An Easy Guide to Learning Second Language Home.

I met my wife Julia while teaching English in Saint Petersburg, Russia. We married and soon learned she was pregnant with our son Jack, and upon my in-law’s request, he was delivered in Sayanagorsk, Siberia – my wife’s home city. Two years later, now living in California, our little guy is halfway through his English alphabet, pointing out and saying words like apple and airplane, egg and juice, and he has a selective appetite; hence, we have boxes of Costco Spanish rice, peanut butter, and blueberries stalked like a Soviet armory in our pantry.


Jack, however, is developing his language at a slower pace than other kids. His cousin Declan, with lighting moves of some agile, jungle primate has managed full sentences like here you go, catch! before hurling a whiffle ball at your head. Jack watches in subtle amusement, and we can see in his eyes the desire to communicate well. We’ve been told this is due to processing both Russian and Engish. For us, it was important that he spoke both languages and be able to communicate with his family on both sides of the world. There’s also a richness in the inflection of Slavic languages: it suggests an old and enduring culter. This, in turn, will give him not only a fascinating backstory but two languages to tell it in. Watching him absorb and process and go on to repeat language has intrigued me. Children seem to learn a language much better, much faster, like little computers.

Don’t feel bad, they’re just smarter than us

In the midst of sippy cups, tickle-me-Elmo,  Tayo the friendly bus, and discovering the inherent power in the word no, we’ve begun to interpret his delay in speech as a friendly reminder that an amazing process is occurring in our little boy’s brain due to both languages swiveling his attention from mommy’s voice to daddy’s. The process of learning language is best suited for children. As we age, we lose this characteristic. We also become self-conscious and less proud to open our mouths and make a mistake.

I myself have taken stabs ( too many) at learning Russian, listening, speaking, cramming in the grammar, and even living Russia itself. But for children, absorbing language is a subconscious act. Their little brains are built in the early years for corralling information, much the way we retain rhymes and rhythms without wanting to. According to Be Brain Fit, “children can easily learn additional languages due to their heightened neuroplasticity, the brain’s capacity to form new neural connections and new brain cells throughout life.” If only I was aware of this at age 2!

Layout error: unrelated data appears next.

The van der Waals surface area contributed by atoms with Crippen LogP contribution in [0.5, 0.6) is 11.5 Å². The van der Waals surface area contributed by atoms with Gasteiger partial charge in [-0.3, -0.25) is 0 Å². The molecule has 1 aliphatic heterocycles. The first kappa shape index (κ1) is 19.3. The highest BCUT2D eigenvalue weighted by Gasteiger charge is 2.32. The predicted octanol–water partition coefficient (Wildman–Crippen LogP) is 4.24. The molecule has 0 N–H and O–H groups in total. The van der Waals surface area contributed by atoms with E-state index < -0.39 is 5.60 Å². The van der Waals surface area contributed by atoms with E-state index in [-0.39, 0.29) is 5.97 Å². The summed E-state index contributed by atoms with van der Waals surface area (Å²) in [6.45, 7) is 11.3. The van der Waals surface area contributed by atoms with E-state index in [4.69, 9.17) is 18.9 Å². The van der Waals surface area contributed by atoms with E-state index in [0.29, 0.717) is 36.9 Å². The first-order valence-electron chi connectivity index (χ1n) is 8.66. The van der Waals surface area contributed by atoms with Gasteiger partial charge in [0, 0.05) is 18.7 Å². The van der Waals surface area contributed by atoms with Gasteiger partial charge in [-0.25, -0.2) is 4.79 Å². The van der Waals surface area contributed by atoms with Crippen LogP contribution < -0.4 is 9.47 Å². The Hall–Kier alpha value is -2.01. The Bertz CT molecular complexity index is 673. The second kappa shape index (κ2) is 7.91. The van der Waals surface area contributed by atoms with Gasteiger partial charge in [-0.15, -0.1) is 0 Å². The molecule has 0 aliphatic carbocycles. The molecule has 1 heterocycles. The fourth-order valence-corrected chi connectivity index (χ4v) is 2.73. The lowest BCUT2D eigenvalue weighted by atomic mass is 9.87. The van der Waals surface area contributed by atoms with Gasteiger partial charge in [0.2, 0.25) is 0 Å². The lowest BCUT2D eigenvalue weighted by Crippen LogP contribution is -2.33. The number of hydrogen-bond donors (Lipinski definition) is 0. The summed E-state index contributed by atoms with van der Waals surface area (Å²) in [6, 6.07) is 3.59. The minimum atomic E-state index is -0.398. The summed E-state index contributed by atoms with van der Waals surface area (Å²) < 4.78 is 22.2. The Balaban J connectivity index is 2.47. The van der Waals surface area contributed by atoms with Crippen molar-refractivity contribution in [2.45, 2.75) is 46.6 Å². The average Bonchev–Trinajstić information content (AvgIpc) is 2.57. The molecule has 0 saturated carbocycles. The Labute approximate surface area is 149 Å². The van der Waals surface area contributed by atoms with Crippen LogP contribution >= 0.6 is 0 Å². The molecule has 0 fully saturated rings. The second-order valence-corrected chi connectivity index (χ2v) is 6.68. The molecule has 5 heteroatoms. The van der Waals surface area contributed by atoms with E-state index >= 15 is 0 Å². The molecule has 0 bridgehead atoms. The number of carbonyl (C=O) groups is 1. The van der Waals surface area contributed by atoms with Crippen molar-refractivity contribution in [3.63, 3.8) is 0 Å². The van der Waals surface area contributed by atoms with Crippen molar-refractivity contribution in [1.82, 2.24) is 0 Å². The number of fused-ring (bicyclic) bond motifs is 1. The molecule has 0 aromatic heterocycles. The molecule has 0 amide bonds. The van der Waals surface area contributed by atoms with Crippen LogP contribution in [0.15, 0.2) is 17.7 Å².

There are benefits 

If you’re raising your child bilingual or considering it, understand that it benefits them in ways other than remaining close to their cultural background. According to a study, there are social benefits including a strong sense of empathy. This allows children to put themselves in other’s shoes and communicate more effectively. Additionally, learning a language early will allow for an easier experience in the future. The process involves memorization of vocabulary, internalizing grammar, listening for hundreds of hours to dialogues, and constant setbacks.

Knowing the process ahead of time is like traveling a road you once viewed as unfamiliar, but manageable the second go-around, as children will detect reemerging patterns during their subsequent experience. Cognitively, there’s much to gain. “Research on executive functions such as working memory, perception, and attentional and inhibitory control, has suggested that bilinguals can benefit from significant cognitive advantages over monolingual peers in various settings.” Other strengths include, but are not limited to, better discipline, focus, and logical reasoning.

How do we put this into play?

As I mentioned above, my wife speaks Russian in simple, persuasive terms. I speak  English with him, and so far, he responds to both languages. In an article produced by Cornell University Its best to surround a kid with “more than one language through conversations and social groups using different languages; the earlier the better.” When at home, try to speak with your main heritage language if a second language is being learned outside of the house.  “Expose children to multilingual settings and give them plenty of opportunities to play with children who speak the second language.”

The basics of learning language that apply to us apply to children. Begin with vocabulary- cat, dog, mommy, and daddy. Point them out to your child and ask what is this? Avoid giving commands like say orange! Instead, incorporate he/she in conversation. Talk to them instead of at them. Remember, “one parent, one language,” according to Raising Bilingual Kids. Each parent should stick to their own language. This is hardly a problem for me, as my Russian is limited to mere babble.

Keep your child’s miraculous capability in mind when searching for the right method to introduce a second language: they absorb in more information than we can imagine. Much of the tedious work, as it is for us anyway, of learning to speak a second language comes naturally to them, and they develop a sense of pride even upon making mistakes as they learn. Having bilingual skills will not only benefit them cognitively but socially, instilling a sense of pride in a rich cultural heritage.